Photo by Lukas Eggen
Julian Nichols returned to California while he waits for a chance to play pro basketball.
As of Wednesday, August 3, 2016
FONTANA, Calif. — Julian Nichols closed the door on his Monmouth apartment for the last time on Friday.
After two years, 54 wins and a trip to the NCAA Division II Final Four with Western Oregon’s men’s basketball team, Nichols returned home to California.
There, he’ll face the most difficult part of chasing his professional basketball career —the wait.
Since the end of June, Nichols has taken part in multiple showcases, including one in Las Vegas featuring 60 to 70 players.
“My mindset was just to play hard and let the fluidity of the game come to me,” he said. “Don’t force anything.”
He received feedback from scouts and agents in attendance, but no formal offers were made.
“I’m at the point where it’s a waiting game,” Nichols said. “I don’t stress out at all about this part of the process. I can only control what I can control. Everything else really isn’t up to me. It’s just a matter of someone taking a chance on me now.”
While he waits, he’s returning to his hometown of Fontana, Calif. Don’t let that fool you into thinking it’s a sign of resignation.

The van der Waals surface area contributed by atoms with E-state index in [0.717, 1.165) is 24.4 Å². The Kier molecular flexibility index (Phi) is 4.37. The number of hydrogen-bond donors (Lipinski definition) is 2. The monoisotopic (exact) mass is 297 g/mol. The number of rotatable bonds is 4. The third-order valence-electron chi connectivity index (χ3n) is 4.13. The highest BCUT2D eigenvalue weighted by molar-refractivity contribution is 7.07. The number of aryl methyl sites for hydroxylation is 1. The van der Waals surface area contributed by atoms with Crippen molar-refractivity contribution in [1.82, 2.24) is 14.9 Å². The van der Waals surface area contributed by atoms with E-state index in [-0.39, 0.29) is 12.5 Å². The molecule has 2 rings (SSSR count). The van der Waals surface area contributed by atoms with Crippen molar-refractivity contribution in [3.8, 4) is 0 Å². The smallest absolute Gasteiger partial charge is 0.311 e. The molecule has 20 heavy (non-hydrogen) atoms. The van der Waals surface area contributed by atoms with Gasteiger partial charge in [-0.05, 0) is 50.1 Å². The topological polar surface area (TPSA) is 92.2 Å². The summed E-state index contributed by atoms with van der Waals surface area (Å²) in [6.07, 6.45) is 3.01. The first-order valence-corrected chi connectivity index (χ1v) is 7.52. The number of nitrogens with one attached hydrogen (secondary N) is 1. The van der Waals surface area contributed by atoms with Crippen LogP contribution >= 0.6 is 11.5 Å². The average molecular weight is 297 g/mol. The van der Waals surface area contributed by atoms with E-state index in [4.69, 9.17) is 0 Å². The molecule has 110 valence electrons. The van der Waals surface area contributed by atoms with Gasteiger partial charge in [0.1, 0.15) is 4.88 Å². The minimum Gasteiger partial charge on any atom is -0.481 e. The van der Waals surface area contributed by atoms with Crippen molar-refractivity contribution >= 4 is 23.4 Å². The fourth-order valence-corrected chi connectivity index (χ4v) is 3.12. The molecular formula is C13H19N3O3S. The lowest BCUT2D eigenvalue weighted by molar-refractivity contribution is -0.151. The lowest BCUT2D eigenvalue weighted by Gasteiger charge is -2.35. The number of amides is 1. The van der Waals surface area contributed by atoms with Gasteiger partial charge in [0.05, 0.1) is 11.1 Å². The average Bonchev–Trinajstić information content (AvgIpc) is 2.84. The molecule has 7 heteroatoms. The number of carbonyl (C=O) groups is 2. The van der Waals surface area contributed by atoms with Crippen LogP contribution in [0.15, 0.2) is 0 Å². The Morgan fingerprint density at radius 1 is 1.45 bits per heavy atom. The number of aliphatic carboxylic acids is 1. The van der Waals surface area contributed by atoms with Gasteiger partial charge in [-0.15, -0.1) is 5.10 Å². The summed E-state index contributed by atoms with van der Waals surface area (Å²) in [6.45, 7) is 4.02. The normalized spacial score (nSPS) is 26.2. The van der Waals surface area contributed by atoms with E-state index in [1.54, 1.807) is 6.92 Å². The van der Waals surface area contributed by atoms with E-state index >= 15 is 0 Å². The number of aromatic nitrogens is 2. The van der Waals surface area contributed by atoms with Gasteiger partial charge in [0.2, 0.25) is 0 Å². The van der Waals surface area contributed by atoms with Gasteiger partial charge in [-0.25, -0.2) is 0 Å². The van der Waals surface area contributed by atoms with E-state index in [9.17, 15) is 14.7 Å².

The move back to California officially closes a chapter of his life — saying good bye to Western Oregon.
“The people around Monmouth, when you go to Subway or Yang’s or Koyotes and people come up to you, and you see the coaches everywhere, I miss that segment of it,” he said. “The community came together and it was bigger than basketball at that point. I’ll never forget about Monmouth.”
After plans to take Sunday through Tuesday to settle back in and Nichols will be back in the gym Wednesday (today) after a brief break from his 14-hour drive south.
“I’ll be ready to go whenever I get called,” he said. “I’ll continue to climb. I don’t see myself losing at the next level. I do see success.”
Nichols believes there are some real possibilities of several different professional leagues — though he’s not quite ready to share the details with the world just yet. But he is hopeful he’ll get a call soon.
“People can see what I did at Western and what I’ve been able to do at these showcases,” Nichols said. “I want to play at the highest level possible, and they’ll see I give my best every time out.”
For now, professional basketball remains just out of reach. Nichols isn’t frustrated, though. He’s just waiting for his chance — and like when he arrived at Western, he’s ready to make the most of it whenever it comes.
“I want people to know that wherever I’m at, I’m not going to lose sight of the bigger goal, and that’s getting to the NBA,” he said. “To go 23-7 at Western my first year and then 31-4, at the end of the day, they know Julian wants to win, and Julian wants to play at the highest level, and that’s that.”